When John Russo joined the Army in 2010 he never expected to find his beloved Bulldog, Bones, surrendered to a shelter.
“I joined the Army to serve a purpose in this world, and to protect the unable and unwilling of our country. I loved my time in, I made incredible friends and would be more than happy to lace my boots up again if need be,” said Russo. “My dog, Bones, was a Christmas gift from my mother back in 2008. [Bones] was just 8 weeks old at the time. I spent the next 2 years with that dog glued to my hip until I decided to join the United States Army as an Infantryman.”
After joining the Army, Russo was sent to Boot Camp and then to Fort Lewis, WA. His schedule was not fit for Bones, so Russo looked to a past relationship for help with watching his favorite pooch. After arranging for care for Bones, Russo began his Army career and visited Bones as often as he could. In 2012, Russo deployed to Afghanistan with confidence that Bones was being well taken care of.
After returning home from Afghanistan, Russo began the process of transitioning into civilian life.
“I was virtually homeless when I got back to my home of record, not having much in my savings and not really roaring to jump back into the minimum wage line, a friend offered a spare room which I accepted,” recalled Russo. “I started to get my head on straight. Found a job, made some money, and got my own apartment. I was finally ready to get Bones back and give her a home.”
Russo quickly discovered that the person he entrusted to watch over his dog had decided she could no longer care for Bones and had surrendered her to a local shelter.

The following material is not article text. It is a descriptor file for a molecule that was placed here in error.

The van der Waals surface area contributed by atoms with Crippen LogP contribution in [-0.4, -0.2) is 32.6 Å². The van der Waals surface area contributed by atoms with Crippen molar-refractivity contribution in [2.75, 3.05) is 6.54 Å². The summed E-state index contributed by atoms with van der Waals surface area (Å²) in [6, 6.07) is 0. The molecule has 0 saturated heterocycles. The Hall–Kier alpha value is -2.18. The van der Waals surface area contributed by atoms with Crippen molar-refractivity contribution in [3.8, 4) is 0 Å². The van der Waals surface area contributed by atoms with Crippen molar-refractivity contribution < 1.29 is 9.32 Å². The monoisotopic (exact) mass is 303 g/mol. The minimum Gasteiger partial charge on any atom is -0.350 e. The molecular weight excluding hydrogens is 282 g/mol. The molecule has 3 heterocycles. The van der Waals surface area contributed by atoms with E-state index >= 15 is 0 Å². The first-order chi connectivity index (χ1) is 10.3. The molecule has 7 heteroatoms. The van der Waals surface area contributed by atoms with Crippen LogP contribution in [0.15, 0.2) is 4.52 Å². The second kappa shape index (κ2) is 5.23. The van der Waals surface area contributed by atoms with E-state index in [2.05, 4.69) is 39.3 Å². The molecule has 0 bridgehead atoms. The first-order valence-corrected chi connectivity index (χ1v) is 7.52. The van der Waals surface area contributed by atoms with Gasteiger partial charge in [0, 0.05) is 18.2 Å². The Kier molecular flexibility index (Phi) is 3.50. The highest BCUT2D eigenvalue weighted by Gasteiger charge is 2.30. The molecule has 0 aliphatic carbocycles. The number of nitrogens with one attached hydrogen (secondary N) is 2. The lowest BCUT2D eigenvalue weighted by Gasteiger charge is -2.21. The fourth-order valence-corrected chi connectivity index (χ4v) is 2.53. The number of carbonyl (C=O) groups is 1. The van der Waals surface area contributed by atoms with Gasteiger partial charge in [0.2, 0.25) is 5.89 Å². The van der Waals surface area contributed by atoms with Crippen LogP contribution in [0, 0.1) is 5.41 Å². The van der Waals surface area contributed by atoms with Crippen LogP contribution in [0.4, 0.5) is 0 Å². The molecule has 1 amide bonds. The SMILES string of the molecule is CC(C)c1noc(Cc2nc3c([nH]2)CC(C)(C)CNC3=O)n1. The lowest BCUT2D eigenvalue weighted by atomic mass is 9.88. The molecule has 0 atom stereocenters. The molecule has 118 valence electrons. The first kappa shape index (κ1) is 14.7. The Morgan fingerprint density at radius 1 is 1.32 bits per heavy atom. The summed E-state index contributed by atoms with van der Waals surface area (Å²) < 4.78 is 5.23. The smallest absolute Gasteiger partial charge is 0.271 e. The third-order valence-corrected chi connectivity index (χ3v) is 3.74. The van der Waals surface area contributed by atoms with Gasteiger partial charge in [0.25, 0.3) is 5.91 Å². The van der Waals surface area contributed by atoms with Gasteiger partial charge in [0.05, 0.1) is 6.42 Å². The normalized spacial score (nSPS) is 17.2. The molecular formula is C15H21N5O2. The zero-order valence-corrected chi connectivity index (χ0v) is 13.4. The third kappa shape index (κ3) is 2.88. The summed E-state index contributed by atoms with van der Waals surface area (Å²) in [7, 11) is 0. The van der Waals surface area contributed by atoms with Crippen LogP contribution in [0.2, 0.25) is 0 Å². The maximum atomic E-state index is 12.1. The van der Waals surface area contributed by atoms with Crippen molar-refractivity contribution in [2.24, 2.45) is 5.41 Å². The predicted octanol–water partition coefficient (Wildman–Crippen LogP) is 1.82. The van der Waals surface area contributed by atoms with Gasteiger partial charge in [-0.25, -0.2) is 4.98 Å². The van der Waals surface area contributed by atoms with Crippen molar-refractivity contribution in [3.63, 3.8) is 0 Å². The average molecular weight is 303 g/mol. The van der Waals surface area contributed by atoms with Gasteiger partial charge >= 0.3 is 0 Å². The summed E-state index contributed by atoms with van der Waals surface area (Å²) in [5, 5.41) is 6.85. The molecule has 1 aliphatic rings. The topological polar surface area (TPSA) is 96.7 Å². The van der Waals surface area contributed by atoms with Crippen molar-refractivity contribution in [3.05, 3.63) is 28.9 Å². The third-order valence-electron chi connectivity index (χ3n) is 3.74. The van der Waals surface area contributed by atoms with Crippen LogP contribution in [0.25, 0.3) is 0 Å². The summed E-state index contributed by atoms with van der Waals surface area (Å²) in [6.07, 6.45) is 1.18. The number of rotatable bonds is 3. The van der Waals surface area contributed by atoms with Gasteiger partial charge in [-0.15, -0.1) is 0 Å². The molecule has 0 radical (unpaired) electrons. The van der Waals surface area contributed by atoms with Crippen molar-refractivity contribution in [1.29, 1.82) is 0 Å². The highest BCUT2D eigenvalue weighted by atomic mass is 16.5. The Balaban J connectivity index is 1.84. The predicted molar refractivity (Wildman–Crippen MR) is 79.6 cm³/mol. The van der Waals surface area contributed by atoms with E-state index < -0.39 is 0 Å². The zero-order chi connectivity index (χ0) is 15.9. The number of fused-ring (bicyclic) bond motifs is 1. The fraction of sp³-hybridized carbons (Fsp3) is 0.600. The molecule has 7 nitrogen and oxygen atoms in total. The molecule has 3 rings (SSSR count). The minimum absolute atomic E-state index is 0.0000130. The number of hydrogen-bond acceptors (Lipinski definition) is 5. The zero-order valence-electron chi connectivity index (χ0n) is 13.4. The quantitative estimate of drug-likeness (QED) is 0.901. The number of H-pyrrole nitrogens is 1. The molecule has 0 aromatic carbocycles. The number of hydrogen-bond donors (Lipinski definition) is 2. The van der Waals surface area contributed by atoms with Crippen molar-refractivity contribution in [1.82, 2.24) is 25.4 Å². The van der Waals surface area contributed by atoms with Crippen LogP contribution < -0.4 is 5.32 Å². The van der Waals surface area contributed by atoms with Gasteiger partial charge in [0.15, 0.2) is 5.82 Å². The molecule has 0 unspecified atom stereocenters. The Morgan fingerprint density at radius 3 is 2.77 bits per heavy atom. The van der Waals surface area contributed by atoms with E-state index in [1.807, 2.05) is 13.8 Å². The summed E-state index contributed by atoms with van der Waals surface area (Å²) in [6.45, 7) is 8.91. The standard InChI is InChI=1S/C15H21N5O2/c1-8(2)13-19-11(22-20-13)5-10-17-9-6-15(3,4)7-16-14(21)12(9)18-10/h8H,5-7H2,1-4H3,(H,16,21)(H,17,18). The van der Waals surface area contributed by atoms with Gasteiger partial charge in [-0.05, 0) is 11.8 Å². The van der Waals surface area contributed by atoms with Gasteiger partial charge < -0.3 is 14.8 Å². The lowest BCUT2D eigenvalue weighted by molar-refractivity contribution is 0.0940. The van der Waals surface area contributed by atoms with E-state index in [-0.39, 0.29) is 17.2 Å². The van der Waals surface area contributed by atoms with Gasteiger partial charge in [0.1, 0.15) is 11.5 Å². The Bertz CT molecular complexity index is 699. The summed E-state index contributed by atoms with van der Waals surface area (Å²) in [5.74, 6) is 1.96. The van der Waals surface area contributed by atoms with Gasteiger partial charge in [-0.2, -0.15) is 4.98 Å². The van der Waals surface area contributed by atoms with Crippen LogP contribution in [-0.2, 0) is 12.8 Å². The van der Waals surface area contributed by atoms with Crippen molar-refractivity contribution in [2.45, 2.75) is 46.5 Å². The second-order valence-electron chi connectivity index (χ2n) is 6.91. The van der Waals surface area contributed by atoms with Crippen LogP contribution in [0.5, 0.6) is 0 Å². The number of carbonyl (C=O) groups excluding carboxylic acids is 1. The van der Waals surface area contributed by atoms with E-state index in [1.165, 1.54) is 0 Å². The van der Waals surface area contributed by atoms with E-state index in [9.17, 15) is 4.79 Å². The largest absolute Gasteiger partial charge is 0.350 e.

“I was on the Internet one morning and decided to look at my local animal shelter’s website. I clicked in adoptable dogs and scrolled down to see a face that was extremely familiar; I thought for sure it was just a coincidence, until I clicked on the picture and it brought up the description. Everything matched up. Her age, the commands she understood, and her markings. I knew I had just found my Bones” said Russo.
“I jumped in my truck and drove down to the shelter and asked to see her. The lady behind the desk looked confused that I was asking about a specific dog but I told her my story and she told me that Bones had been brought back from a previous adoption because the family had a dog that wasn’t getting along with Bones. She was in the back and she would bring her right out. I stood there nervous thinking she wouldn’t remember me, or she would growl if I tried to pet her. ”
That, however, was not the case.
“When she came around the corner and saw me, she went wild. Jumping, licking, and whimpering. I couldn’t believe that after so many years, my dog would remember who I was, but she did. I took her home that day and I’m never letting her out of my sight again,” said Russo.
“I came home from Afghanistan different, or so the people who know me best say. The purpose I wanted so badly while enlisted is now what I’m searching for in the civilian world. The first few months I was battling depression, drinking heavily, and just feeling worthless. Bones can sense when I’m upset or I’m having an episode.
“After I relocated her I’ve noticed myself taking back my life one day at a time. She’s my hero and just seeing her so happy when I walk in the door and being able to take care of her gives me strength and makes me hopeful every day. ”
Russo is fortunate to have his companion back by his side because so many service members are not as lucky. Too many men and women of our Armed Forces are faced with re-homing or surrendering their pets due to military obligations. Russo wishes he would have known about Dogs on Deployment back when he needed the services they provide the most.
“If I knew about Dogs on Deployment I would have definitely came to them first. I think the service they provide for the military is outstanding and completely selfless,” said Russo.
In order to reach service members like Russo, Dogs on Deployment needs volunteers to help spread the word and willing to take in military pets. For more information please visit the website at www.dogsondeployment.org